“Having Harry for a brother was like having a steam engine for a brother, “ said his oldest brother James Chapin, during Harry’s memorial service at Grace Episcopal Church in Brooklyn, in 1981, acknowledging the effect he had on everyone who came in contact with him. He would never take “no” for an answer, had boundless energy, and was as relentless in fighting for his social and political causes as he was in pursuing his musical career.
Yet, his music and his life as an artist, in a family of artists, mattered to Harry as much as his activism and citizenship did. Harry Chapin’s great gift was to merge the many parts of himself–artist, activist, decent human being, brother, father, citizen–into a sort of one-man movement—“a movement among movements” to paraphrase the great social activist and food insecurity guru Frances Moore Lappe, whose first book, Diet for A Small Planet (University of California Press, Berkeley, 1971) had a profound influence on Harry’s thinking about poverty, hunger, income inequality, and the politics of social change, and whose second book Food First, was funded with a starter grant from Harry.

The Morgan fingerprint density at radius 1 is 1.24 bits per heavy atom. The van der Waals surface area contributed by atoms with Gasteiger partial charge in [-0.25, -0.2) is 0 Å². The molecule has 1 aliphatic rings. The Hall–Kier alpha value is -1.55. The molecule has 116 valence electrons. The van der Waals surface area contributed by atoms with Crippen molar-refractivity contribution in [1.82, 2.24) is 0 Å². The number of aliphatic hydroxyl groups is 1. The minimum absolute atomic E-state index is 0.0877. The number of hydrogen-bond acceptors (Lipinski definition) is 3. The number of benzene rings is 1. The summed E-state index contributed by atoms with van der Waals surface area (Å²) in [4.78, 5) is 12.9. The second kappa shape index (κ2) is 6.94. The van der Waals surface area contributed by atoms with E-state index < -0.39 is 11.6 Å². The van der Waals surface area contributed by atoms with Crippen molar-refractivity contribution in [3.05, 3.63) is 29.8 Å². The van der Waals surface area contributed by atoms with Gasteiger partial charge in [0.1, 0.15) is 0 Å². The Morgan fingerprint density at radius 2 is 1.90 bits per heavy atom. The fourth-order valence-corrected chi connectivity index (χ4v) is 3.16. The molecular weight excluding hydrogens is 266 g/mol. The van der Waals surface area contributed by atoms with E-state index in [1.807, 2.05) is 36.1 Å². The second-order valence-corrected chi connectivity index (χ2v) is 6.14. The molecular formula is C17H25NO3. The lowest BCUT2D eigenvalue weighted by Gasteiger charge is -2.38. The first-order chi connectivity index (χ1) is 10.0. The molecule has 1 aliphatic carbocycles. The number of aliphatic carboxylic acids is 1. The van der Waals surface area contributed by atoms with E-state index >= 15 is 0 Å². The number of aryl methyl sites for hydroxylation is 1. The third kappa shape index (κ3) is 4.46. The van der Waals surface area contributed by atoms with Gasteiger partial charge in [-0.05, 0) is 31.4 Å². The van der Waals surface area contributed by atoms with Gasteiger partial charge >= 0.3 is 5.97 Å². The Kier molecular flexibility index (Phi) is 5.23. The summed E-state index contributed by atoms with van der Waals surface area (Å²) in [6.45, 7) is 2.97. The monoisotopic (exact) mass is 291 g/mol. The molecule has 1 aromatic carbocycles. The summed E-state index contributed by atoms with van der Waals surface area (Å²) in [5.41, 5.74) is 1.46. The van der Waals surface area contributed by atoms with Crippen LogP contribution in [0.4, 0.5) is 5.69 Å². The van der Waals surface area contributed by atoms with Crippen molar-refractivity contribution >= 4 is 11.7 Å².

“He wanted to change the world,” said Big John Wallace, his longtime guitarist, fellow singer, and childhood friend dating back to the Grace Episcopal Church Choir, where they first sang together. “And he did.”